Slush Fun

Even icebergs can't escape the laws of physics

The laws for how granular materials flow apply even at the giant, geophysical scale of icebergs piling up in the ocean at the outlet of a glacier, scientists have shown.

The Proceedings of the National Academy of Sciences published the findings, describing the dynamics of the clog of icebergs—known as an ice mélange—in front of Greenland’s Jakobshavn Glacier. The fast-moving glacier is considered a bellwether for the effects of climate change.

“We’ve connected microscopic theories for the mechanics of granular flowing with the world’s largest granular material—a glacial ice mélange,” says Justin Burton, assistant professor of physics and lead author of the paper. “Our results could help researchers who are trying to understand the future evolution of the Greenland and Antarctica ice sheets. We’ve showed that an ice mélange could potentially have a large and measurable effect on the production of large icebergs by a glacier.”

The National Science Foundation funded the research, which brought together physicists who study the fundamental mechanics of granular materials in laboratories and glaciologists who spend their summers exploring polar ice sheets.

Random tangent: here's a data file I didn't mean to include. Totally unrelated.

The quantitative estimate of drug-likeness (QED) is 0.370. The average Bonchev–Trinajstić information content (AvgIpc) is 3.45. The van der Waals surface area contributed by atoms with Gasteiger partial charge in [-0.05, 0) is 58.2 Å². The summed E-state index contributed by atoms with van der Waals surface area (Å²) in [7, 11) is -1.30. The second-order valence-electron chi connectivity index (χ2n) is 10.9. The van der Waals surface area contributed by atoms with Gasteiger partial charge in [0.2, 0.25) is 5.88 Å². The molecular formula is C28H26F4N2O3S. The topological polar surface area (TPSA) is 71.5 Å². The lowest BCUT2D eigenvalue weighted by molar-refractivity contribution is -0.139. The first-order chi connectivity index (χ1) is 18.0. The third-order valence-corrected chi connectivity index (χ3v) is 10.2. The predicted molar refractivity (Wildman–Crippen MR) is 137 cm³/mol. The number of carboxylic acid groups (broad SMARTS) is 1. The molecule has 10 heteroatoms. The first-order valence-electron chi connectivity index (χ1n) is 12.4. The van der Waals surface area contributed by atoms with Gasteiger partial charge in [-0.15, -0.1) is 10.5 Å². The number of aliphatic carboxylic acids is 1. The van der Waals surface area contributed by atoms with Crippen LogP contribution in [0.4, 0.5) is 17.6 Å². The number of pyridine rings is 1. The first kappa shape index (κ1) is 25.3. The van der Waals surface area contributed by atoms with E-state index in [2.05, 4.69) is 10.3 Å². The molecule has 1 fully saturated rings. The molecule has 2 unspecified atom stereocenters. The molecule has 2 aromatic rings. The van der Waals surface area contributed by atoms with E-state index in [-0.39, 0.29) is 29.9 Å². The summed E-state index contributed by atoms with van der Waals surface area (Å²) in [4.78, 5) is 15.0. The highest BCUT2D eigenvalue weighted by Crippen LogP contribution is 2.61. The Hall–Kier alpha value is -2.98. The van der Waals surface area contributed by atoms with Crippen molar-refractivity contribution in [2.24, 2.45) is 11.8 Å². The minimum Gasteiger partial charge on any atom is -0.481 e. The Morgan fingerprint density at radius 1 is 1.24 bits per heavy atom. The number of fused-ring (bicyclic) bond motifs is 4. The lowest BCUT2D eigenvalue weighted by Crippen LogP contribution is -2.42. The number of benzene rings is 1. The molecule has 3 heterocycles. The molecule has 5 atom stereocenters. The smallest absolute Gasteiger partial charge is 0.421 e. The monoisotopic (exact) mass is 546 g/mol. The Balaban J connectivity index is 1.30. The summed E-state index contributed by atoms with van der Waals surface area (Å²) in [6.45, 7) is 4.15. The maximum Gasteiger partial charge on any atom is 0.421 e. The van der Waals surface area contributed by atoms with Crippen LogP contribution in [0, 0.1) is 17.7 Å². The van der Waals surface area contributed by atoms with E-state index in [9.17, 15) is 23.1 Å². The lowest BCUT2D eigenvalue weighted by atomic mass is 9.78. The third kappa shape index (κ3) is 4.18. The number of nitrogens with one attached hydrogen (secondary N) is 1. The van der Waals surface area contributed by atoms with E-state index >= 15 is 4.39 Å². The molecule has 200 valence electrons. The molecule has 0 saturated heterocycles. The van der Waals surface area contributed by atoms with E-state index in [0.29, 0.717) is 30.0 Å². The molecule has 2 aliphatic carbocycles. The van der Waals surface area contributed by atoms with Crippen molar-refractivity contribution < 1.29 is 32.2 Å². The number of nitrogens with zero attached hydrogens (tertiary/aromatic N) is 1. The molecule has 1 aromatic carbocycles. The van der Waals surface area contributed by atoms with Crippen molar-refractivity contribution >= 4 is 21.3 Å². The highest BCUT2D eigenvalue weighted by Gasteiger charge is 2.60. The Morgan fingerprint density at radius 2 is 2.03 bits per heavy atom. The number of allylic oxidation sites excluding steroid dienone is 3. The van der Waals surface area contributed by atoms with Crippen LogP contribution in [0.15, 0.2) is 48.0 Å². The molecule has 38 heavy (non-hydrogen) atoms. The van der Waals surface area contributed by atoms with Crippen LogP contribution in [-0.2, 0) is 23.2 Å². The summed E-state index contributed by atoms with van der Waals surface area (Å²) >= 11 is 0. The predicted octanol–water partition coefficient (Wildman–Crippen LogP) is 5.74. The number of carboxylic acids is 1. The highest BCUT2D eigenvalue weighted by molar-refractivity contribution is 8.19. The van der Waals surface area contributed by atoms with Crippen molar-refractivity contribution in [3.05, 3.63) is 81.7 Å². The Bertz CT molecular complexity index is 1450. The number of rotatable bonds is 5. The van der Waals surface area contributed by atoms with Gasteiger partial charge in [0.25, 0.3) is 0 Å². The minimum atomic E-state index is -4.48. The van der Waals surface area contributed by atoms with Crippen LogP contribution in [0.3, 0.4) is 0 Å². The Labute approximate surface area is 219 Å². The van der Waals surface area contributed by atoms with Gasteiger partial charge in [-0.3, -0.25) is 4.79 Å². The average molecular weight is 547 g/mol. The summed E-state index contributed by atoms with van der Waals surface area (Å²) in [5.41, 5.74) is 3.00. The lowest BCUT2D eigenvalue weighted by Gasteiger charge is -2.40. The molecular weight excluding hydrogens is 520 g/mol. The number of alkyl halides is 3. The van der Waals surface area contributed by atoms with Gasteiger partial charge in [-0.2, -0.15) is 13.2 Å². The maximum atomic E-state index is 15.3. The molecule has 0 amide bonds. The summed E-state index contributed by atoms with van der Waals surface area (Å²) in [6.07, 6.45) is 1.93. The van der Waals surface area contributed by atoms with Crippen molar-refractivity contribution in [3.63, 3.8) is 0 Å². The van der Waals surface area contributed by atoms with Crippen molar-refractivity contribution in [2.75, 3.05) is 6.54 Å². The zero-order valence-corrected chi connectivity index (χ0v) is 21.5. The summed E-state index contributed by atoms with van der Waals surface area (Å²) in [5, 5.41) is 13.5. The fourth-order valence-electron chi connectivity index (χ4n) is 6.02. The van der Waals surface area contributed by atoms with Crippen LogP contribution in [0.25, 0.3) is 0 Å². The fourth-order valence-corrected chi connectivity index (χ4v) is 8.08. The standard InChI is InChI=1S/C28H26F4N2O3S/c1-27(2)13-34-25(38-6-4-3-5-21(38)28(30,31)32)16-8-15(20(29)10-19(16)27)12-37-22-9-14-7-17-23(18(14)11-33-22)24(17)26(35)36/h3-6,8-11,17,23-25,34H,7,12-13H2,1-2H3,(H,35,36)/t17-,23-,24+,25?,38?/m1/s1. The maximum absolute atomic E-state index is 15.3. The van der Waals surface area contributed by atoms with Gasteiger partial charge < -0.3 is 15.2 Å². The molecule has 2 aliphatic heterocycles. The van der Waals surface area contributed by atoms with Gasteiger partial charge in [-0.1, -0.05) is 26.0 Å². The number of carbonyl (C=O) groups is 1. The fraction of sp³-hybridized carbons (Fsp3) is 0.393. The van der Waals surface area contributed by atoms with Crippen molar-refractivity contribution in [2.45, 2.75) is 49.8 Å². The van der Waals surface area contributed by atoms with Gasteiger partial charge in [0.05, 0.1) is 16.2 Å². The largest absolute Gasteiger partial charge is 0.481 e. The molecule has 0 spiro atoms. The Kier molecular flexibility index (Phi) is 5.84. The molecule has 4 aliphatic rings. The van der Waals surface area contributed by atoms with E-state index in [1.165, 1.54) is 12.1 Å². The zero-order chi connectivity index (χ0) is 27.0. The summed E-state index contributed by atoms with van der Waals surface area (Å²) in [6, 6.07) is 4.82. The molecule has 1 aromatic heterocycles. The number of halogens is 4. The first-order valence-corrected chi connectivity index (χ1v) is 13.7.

“Glaciologists generally deal with slow, steady deformation of glacial ice, which behaves like thick molasses—a viscous material creeping towards the sea,” says coauthor Jason Amundson, a glaciologist at the University of Alaska Southeast, Juneau. “Ice mélange, on the other hand, is fundamentally a granular material—essentially a giant slushy—that is governed by different physics. We wanted to understand the behavior of ice mélange and its effects on glaciers.”

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